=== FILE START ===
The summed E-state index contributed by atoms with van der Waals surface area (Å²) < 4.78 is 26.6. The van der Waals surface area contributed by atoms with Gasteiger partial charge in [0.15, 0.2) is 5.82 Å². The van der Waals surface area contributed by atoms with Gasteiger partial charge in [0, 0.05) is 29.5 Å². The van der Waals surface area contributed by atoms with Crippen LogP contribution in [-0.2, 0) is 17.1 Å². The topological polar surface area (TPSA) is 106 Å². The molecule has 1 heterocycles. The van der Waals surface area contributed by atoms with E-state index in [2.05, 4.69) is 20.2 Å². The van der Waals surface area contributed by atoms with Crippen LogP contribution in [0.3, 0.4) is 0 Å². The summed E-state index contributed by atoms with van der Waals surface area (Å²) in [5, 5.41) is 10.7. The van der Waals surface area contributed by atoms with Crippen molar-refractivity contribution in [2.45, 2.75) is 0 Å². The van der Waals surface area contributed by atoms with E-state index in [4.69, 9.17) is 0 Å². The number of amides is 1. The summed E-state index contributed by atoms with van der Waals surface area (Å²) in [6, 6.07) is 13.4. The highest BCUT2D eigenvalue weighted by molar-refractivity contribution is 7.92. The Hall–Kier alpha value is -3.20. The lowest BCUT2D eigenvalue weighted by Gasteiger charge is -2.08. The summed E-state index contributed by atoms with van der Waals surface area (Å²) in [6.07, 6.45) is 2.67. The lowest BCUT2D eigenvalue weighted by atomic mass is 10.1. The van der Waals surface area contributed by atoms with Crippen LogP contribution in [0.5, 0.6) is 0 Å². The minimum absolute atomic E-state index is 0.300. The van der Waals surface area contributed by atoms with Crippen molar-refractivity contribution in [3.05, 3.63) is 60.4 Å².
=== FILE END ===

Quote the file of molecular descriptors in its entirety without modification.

The summed E-state index contributed by atoms with van der Waals surface area (Å²) < 4.78 is 26.6. The van der Waals surface area contributed by atoms with Gasteiger partial charge in [0.15, 0.2) is 5.82 Å². The van der Waals surface area contributed by atoms with Gasteiger partial charge in [0, 0.05) is 29.5 Å². The van der Waals surface area contributed by atoms with Crippen LogP contribution in [-0.2, 0) is 17.1 Å². The topological polar surface area (TPSA) is 106 Å². The molecule has 1 heterocycles. The van der Waals surface area contributed by atoms with E-state index in [2.05, 4.69) is 20.2 Å². The van der Waals surface area contributed by atoms with Crippen LogP contribution in [0.3, 0.4) is 0 Å². The summed E-state index contributed by atoms with van der Waals surface area (Å²) in [5, 5.41) is 10.7. The van der Waals surface area contributed by atoms with Crippen molar-refractivity contribution in [2.45, 2.75) is 0 Å². The van der Waals surface area contributed by atoms with E-state index in [4.69, 9.17) is 0 Å². The number of amides is 1. The summed E-state index contributed by atoms with van der Waals surface area (Å²) in [6, 6.07) is 13.4. The highest BCUT2D eigenvalue weighted by molar-refractivity contribution is 7.92. The Hall–Kier alpha value is -3.20. The lowest BCUT2D eigenvalue weighted by Gasteiger charge is -2.08. The summed E-state index contributed by atoms with van der Waals surface area (Å²) in [6.07, 6.45) is 2.67. The lowest BCUT2D eigenvalue weighted by atomic mass is 10.1. The van der Waals surface area contributed by atoms with Crippen LogP contribution in [0.5, 0.6) is 0 Å². The minimum absolute atomic E-state index is 0.300. The van der Waals surface area contributed by atoms with Crippen molar-refractivity contribution in [3.05, 3.63) is 60.4 Å².